Helen Smith's mother was 35 years old when she diagnosed with breast cancer.
"My mother and grandmother died of breast cancer before the age of 50," Smith said. "Cancer's always been in my life. I've lost a lot of people to it."
Smith, 41, a Grove City resident, is one of 50 women whose story is featured in The Pink Moon Lovelies, Empowering Stories of Survival, a book highlighting the personal battles of women who are breast and ovarian cancer survivors or "previvors."
"Our lives have all been affected by breast or ovarian cancer," Smith said.
In 2009, Smith learned she had the BRCA gene mutation, a genetic pre-disposition which leaves women with a much greater chance of developing breast or ovarian cancer.
"I felt like a ticking time bomb," she said. "With those kinds of odds, I wasn't willing to gamble."
Smith underwent a number of surgeries, including an oophorectomy, a hysterectomy and a mastectomy to dramatically reduce her chances of cancer.
"I was basically thrust into surgical menopause overnight," she said. "All of this was risk-reducing. It was the choice I made."
After her surgeries, Smith joined a support group on Facebook, "Beyond the Pink Moon," named for the book written by Nicki Boscia Durlester, herself a cancer survivor. The group includes 1,300 members from several countries including Australia, Canada, England, France, Ireland, Israel, Mexico, Namibia, New Zealand, Singapore, Slovakia, South Africa, Sweden, Tasmania and the United States.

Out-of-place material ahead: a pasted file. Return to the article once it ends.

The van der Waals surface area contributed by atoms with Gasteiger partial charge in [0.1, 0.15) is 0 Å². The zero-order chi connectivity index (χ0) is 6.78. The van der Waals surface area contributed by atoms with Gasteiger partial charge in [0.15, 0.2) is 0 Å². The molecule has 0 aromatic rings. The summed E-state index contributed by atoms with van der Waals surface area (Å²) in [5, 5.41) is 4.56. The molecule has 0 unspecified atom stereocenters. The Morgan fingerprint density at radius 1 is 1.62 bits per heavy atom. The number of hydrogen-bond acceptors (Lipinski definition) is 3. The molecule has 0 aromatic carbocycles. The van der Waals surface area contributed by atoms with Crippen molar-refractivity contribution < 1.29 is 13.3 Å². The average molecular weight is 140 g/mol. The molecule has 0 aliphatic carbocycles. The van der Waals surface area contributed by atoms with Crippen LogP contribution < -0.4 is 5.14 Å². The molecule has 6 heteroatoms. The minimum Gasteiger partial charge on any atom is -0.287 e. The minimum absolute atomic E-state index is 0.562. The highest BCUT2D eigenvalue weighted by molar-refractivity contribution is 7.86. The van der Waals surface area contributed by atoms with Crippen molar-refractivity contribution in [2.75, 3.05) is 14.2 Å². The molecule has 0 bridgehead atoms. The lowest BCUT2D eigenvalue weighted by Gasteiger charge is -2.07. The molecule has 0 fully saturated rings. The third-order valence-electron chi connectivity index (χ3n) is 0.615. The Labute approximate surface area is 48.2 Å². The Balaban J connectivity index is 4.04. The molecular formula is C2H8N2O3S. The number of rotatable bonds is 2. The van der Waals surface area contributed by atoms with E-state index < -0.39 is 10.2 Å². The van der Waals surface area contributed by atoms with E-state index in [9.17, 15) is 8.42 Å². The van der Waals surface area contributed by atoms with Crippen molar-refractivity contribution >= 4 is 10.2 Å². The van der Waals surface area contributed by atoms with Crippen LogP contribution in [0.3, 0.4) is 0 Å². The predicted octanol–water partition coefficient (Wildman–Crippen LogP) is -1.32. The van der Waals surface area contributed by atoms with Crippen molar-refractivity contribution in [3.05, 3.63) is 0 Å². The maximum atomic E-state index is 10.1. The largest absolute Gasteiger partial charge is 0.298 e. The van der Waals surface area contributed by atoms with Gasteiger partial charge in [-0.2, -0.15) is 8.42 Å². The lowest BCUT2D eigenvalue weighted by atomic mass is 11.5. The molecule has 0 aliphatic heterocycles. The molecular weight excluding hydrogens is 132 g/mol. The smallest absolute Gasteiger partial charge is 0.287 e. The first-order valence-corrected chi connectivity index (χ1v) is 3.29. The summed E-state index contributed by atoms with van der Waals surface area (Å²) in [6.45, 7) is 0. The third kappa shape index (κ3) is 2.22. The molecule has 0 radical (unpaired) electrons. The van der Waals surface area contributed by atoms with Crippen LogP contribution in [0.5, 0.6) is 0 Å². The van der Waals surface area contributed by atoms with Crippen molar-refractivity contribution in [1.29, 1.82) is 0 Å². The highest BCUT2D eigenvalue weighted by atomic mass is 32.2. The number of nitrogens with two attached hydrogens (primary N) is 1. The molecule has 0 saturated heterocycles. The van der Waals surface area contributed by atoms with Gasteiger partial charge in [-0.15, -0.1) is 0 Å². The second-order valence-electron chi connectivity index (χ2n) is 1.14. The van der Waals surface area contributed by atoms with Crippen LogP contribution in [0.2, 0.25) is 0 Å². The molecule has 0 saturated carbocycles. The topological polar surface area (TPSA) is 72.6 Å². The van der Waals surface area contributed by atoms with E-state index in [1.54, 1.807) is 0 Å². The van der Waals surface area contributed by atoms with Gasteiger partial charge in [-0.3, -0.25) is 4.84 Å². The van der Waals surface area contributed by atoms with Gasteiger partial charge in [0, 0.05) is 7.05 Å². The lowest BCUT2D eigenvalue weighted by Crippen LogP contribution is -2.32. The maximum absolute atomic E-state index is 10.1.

It is from this group the book sprang.
"When I started the group, I suggested the members write down their stories," Durlester said. "Their stories were so moving and remarkable ... Together, we're making a difference."
Durlester said the book is intended to save lives, to encourage people to keep track of their health and to be checked regularly.
"Early detection is the key," she said. "Until there's a cure, that's all we have."
Durlester said when she wrote her book, she found it cathartic and empowering.
"These are brave, courageous women," she said. "It's not easy to stand up, tell your story and open up."
Smith said it was hard writing about her mother.
"You have to relive it a bit," she said. "It was tough watching her go through with that."
Smith said she also wanted to give back for all the support she had received from the group, her family and others.
"We support each other," she said. "There's nothing like having the support of the people who have walked a mile in your shoes."
The Pink Moon Lovelies, Empowering Stories of Survival has been published by CreateSpace, a self-publishing company.
It is available Amazon.com, barnesandnoble.com and other online outlets, as well as Barnes & Noble stores. All proceeds from the sales of this book will be donated to breast and ovarian cancer research.